A recent article over on Chief Executive that outlined six questions a CEO needs to ask the Director of Real Estate is a must read for Supply Management. In many companies, real estate flies below the radar, but often accounts for a significant portion of spend, especially when lease terms are factored in. In particular, Supply Management needs to know:
- What are our aggregate lease obligations?
In some companies, only payroll, debt, and cost of goods sold obligations will be greater than lease oligations. For some industries, lease costs will be very significant. Consider the example of how a restaurant chain saved 3.38 Million simply by reducing lease costs at only seven locations.
- What is our key metric for evaluating occupancy costs?
In some industries, market rate is irrelevant. What is relevant is whether or not the occupancy costs of the location make economic sense for the location based on actual performance. In the retail and restaurant industry, it’s typically the occupancy costs as a percentage of sales that matter — and these should be below a given threshold. For example, when occupancy costs exceed 10% of sales, there is a greater than 50% chance that the location will lose money. However, if occupancy costs are less than 8% of sales, there is less than a 20% chance that the location is losing money.
- If our rent is too high, what are we doing about it?
A signed lease should not deter action. In most instances, a landlord has a strong interest in retaining a tenant and the associated rent cheque. A tenant who goes out of business automatically vacates the premises and voids the rent cheque. Even though it can be difficult to engage a landlord in a lease negotiation, there are strategies, and risk averse landlords will often prefer a smaller rent cheque than no rent cheque for an extened period of time.
A recent article over on the Harvard Business Review on the age of hyperspecialization said that we are entering an era of hyperspecialization and that it will convey a pulsating, world-spanning flow of knowledge work. Heraliding it as the continuation of Adam’s Smith division of labour, it notes that hyperspecialization reduces costs most dramatically when a company can turn to an expert instead of having to reinvent the wheel and alow the company to achieve a better utilization of their own employees’ time.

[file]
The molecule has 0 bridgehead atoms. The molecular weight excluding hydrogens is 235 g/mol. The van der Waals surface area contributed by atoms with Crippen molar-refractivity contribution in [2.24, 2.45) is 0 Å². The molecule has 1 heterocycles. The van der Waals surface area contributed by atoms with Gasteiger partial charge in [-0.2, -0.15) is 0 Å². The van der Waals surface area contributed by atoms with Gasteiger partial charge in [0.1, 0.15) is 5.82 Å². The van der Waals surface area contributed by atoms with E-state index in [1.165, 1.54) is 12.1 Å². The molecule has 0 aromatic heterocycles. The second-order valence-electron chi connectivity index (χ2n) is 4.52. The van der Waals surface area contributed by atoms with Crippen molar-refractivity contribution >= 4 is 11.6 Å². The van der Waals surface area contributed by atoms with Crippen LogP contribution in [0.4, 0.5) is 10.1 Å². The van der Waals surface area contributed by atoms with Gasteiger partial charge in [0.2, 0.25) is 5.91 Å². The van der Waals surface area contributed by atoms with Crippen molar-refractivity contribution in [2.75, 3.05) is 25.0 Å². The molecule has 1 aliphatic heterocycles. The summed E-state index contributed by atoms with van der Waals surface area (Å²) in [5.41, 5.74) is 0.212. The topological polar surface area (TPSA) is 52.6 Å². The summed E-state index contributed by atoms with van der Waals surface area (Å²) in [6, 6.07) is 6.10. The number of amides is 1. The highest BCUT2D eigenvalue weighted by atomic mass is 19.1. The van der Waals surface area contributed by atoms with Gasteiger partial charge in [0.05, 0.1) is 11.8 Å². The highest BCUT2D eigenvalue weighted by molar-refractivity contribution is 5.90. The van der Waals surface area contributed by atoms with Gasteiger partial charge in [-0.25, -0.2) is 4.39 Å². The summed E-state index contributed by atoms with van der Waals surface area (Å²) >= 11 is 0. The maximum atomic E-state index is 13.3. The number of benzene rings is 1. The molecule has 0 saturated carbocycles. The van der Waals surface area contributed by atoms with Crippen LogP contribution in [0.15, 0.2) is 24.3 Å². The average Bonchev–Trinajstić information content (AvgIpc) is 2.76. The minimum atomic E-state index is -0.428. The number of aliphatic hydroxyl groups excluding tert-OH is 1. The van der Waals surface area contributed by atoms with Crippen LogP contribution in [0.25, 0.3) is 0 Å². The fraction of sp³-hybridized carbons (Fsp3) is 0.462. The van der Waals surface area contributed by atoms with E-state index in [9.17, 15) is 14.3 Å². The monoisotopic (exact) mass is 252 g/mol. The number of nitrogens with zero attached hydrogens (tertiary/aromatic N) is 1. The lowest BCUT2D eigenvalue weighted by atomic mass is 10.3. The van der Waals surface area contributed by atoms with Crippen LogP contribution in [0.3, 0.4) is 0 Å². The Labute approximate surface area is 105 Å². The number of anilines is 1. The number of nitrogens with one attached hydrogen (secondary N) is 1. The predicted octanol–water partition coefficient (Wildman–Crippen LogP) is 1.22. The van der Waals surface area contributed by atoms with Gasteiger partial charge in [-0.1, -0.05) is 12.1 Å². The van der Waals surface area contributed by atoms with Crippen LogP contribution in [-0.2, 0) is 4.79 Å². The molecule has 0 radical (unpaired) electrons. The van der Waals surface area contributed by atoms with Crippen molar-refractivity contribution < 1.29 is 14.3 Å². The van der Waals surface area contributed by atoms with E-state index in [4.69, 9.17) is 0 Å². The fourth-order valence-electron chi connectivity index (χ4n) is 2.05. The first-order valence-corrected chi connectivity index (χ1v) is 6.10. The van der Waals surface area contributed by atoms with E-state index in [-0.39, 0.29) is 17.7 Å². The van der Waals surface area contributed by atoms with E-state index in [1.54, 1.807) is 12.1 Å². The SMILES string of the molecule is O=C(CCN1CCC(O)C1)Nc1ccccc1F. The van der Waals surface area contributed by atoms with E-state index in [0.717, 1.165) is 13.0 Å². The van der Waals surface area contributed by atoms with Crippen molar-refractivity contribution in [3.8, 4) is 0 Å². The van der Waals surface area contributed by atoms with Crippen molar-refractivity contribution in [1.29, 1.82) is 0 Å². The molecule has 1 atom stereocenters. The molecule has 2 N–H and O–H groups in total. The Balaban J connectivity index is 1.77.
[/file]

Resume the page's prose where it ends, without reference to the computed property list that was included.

However, there can be just as many perils, if not more. The article, which clocks in at seven pages, briefly passes over these five perils:
- Digital Sweatshops
In developing economies, enterprising industrialists might use hyperspecialization to create “digital sweatshops” where workers, sets of whom specialize in specific tasks, are exploited for low wages by those who have the means to do so.
If work is divided into small enough parts, it is possible that a worker may not know what they are working on and may be contributing to something counter to their personal beliefs, or even the law. For example, a mathematician could design a new lottery game or a “greeting card writer” could be creating text for e-mail spam.
- Electronic Surveillance
Not only can every aspect of the work be monitored, but it may even reach the point where the work in progress, and the person doing the work, is monitored from start to finish.
- Dull & Meaningless Work
Even Adam Smith noted the deleterious results when a person’s work was reduced to “a few very simple operations” back in 1776. If tasks become so refined that they become monotonous, there surely will be ill psychological effects.
- No Guarantee of Payment
While spec work is not new, today, most spec work is confined to proposals. In hyperspecialization, workers will actually be doing the work and whether or not they get paid could be at the whim of the company that issues the task.
But misses the most important peril of all:
- Loss of Vision
If everyone works on a tiny little piece of a puzzle, over time there will be fewer and fewer people who understand how a puzzle is to be put together. This will seriously stifle innovation as the creativity that results from exploring beyond your horizons diminishes as horizons shrink.